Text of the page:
Brooklyn, Mass. ( Associated Press) — Phil Mickelson made his way down the first fairway and almost habitually flaunted a thumbs up, even though he wasn’t responding to the occasional encouraging word behind the ropes or in the grandstands. In that respect, Tuesday felt like a typical US Open.
This is his 31st appearance, and any degree of normalcy – for Mickelson and many other big names in golf – is hard to find.
LIV golf and Saudi riches get as much attention as the thick and firm greens. Greg Norman is often mentioned as Francis Ouimet.
Brooks Koepka had heard enough.
“I’m trying to focus on the US Open,” Koepka, the two-time US Open champion, said. “I legitimately don’t get it. I’m tired of the conversation. I’m tired of all these things. You’re all throwing black clouds at the US Open. I think it sucks.”
Mickelson is at the center of Saudi-funded rival league running Norman, returning last week outside London to play the inaugural LIV event with 13 other players from their four-month hiatus, now slated for the US Open. In The Country Club.
He played with Jon Rahm and Kevin Na. Near the first tee, the applause was warm, though somewhat muted compared to other years, still with the strange shout, “It’s your year, Phil!” or “We love you, Phil!”
A fan recognized Rahm and yelled at him, a nice gesture for the defending champion.
Brookline is nothing like Torrey Pines, where last year Rahm became the first player in US Open history to birdie and win by one shot in the final two holes. The scenery is classic New England, not the California coast. However, the test sounds familiar.
“It’s a US Open. That’s all you need,” Rahm said. “You need to drive well, hit your iron well, chip well and cast well, and mental for four days. Must be healthy. You can’t hide, period. You’ll have a lot of holes where things are about to go wrong, but I have to go into it and accept some of the things that do happen.
“Obviously, as in every US Open, par is a good score.”
His biggest concern was finding a place in a practice packed with major champions, PGA Tour winners, amateurs and local qualifiers. Again, this is what the US Open brings.
Even so, outside noise is difficult to turn off.
Rory McIlroy said in February, when top players aligned themselves with the PGA Tour, that the Saudi venture was “dead in the water”. On Tuesday, he was asked about that remark.
“I thought we were at the US Open,” McIlroy said.
He was not as angry as Koepka, mainly because McIlroy has emerged as a strong voice against rival leagues. He is on the policy board of the PGA Tour and makes no apologies for being so outspoken “because in my opinion it is the right thing to do.”
“The PGA Tour was created by the people and Tour players who came before us, like Jack Nicklaus, Arnold Palmer,” he said. “He built something and worked hard for something, and I hate to see all the players coming first. We and all the hard work he put in went in vain.”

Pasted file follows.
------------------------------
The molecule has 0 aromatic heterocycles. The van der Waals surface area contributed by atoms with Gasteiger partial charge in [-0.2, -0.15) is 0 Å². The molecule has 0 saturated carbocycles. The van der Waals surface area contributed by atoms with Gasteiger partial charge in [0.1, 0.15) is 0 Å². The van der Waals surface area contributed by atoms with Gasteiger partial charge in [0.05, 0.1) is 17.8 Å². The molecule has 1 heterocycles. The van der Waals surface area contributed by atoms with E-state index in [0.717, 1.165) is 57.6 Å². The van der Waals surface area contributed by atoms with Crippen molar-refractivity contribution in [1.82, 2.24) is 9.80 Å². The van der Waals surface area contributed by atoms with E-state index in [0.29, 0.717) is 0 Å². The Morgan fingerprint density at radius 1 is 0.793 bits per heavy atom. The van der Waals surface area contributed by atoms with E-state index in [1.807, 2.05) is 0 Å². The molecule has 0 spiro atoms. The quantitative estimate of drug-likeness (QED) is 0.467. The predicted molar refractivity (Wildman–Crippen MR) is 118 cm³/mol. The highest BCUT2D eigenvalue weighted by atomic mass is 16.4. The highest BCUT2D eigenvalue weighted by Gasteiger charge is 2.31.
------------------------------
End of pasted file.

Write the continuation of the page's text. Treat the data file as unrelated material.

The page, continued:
At some point, McIlroy will remove his cap as spokesman and attempt to end eight years without a major victory. He hopes a win at last week’s Canadian Open will help him.
He has achieved more than a few runner-up finishes and top 10 majors in the last eight years compared to his first six years as a pro. But he has come into the 18th hole only once with a chance to win since his last major title at the 2014 PGA Championship.
“I think the start of my career was probably more feast or famine in the big companies,” McElroy said. “I would heat up and win or I would miss the cut to 10. There was a little more consistency going on. But, again, it doesn’t bring with it the glory that wins.”
McIlroy has friends who have signed up and cashed in on LIV Golf. He is in no hurry to judge. As far as Mickelson is concerned, McIlroy had nothing but respect for what he did in golf, at least inside the ropes.
“Who am I to sit here and teach Phil a lesson on how to do things? He’s had a great career. He’s his own man,” McIlroy said. “Am I disappointed that he has taken the path he has taken? I am. But I still respect him immensely.”
It was not unusual to see Rahm and Mickelson giving their history together. Mickelson took the Spaniard under his wing while Rahm was at Arizona State, where Mickelson’s brother was a golf coach.
Rahm has also made his position clear on the threat to the PGA Tour.
“To be honest, with what I’ve done, I can just retire and live a very happy life and never play golf again,” he said. “So I’ve never really played a game of golf for monetary reasons. I play for the love of the game, and I want to play against the best in the world.
“I’ve always been interested in history and heritage, and that’s what it is on the PGA Tour right now.”
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